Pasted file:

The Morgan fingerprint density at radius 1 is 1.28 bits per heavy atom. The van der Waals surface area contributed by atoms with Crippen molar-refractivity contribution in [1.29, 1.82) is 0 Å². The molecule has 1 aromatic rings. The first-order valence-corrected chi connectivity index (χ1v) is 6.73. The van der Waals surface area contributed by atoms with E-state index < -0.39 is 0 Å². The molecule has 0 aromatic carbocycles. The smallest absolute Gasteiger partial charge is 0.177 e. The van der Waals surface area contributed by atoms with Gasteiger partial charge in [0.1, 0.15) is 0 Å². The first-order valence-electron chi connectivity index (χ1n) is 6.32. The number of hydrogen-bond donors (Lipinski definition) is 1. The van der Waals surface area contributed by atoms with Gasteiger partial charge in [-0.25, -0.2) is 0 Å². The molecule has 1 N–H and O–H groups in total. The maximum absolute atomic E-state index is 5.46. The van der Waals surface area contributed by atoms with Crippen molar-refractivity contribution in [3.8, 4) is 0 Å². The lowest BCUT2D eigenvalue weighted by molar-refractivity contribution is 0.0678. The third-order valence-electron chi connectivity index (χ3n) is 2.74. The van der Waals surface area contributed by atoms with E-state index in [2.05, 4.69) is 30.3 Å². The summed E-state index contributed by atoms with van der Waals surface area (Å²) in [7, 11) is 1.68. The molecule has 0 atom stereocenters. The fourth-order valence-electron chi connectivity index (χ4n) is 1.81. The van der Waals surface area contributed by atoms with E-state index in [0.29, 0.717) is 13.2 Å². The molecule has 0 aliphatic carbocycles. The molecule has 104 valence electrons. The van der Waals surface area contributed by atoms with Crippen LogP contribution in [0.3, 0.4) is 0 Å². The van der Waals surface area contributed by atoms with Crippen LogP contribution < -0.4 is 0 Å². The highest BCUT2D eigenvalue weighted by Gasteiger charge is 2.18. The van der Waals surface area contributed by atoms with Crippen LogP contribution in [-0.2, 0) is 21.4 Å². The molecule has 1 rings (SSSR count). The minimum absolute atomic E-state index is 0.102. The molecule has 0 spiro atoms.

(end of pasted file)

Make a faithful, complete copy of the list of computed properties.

The Morgan fingerprint density at radius 1 is 1.28 bits per heavy atom. The van der Waals surface area contributed by atoms with Crippen molar-refractivity contribution in [1.29, 1.82) is 0 Å². The molecule has 1 aromatic rings. The first-order valence-corrected chi connectivity index (χ1v) is 6.73. The van der Waals surface area contributed by atoms with E-state index < -0.39 is 0 Å². The molecule has 0 aromatic carbocycles. The smallest absolute Gasteiger partial charge is 0.177 e. The van der Waals surface area contributed by atoms with Gasteiger partial charge in [0.1, 0.15) is 0 Å². The first-order valence-electron chi connectivity index (χ1n) is 6.32. The number of hydrogen-bond donors (Lipinski definition) is 1. The van der Waals surface area contributed by atoms with Gasteiger partial charge in [-0.25, -0.2) is 0 Å². The molecule has 1 N–H and O–H groups in total. The maximum absolute atomic E-state index is 5.46. The van der Waals surface area contributed by atoms with Crippen molar-refractivity contribution in [3.8, 4) is 0 Å². The lowest BCUT2D eigenvalue weighted by molar-refractivity contribution is 0.0678. The third-order valence-electron chi connectivity index (χ3n) is 2.74. The van der Waals surface area contributed by atoms with E-state index in [2.05, 4.69) is 30.3 Å². The summed E-state index contributed by atoms with van der Waals surface area (Å²) in [7, 11) is 1.68. The molecule has 0 atom stereocenters. The fourth-order valence-electron chi connectivity index (χ4n) is 1.81. The van der Waals surface area contributed by atoms with E-state index in [0.29, 0.717) is 13.2 Å². The molecule has 0 aliphatic carbocycles. The molecule has 104 valence electrons. The van der Waals surface area contributed by atoms with Crippen LogP contribution in [0.3, 0.4) is 0 Å². The van der Waals surface area contributed by atoms with Crippen LogP contribution < -0.4 is 0 Å². The highest BCUT2D eigenvalue weighted by Gasteiger charge is 2.18. The van der Waals surface area contributed by atoms with Crippen LogP contribution in [-0.2, 0) is 21.4 Å². The molecule has 1 rings (SSSR count). The minimum absolute atomic E-state index is 0.102. The molecule has 0 spiro atoms.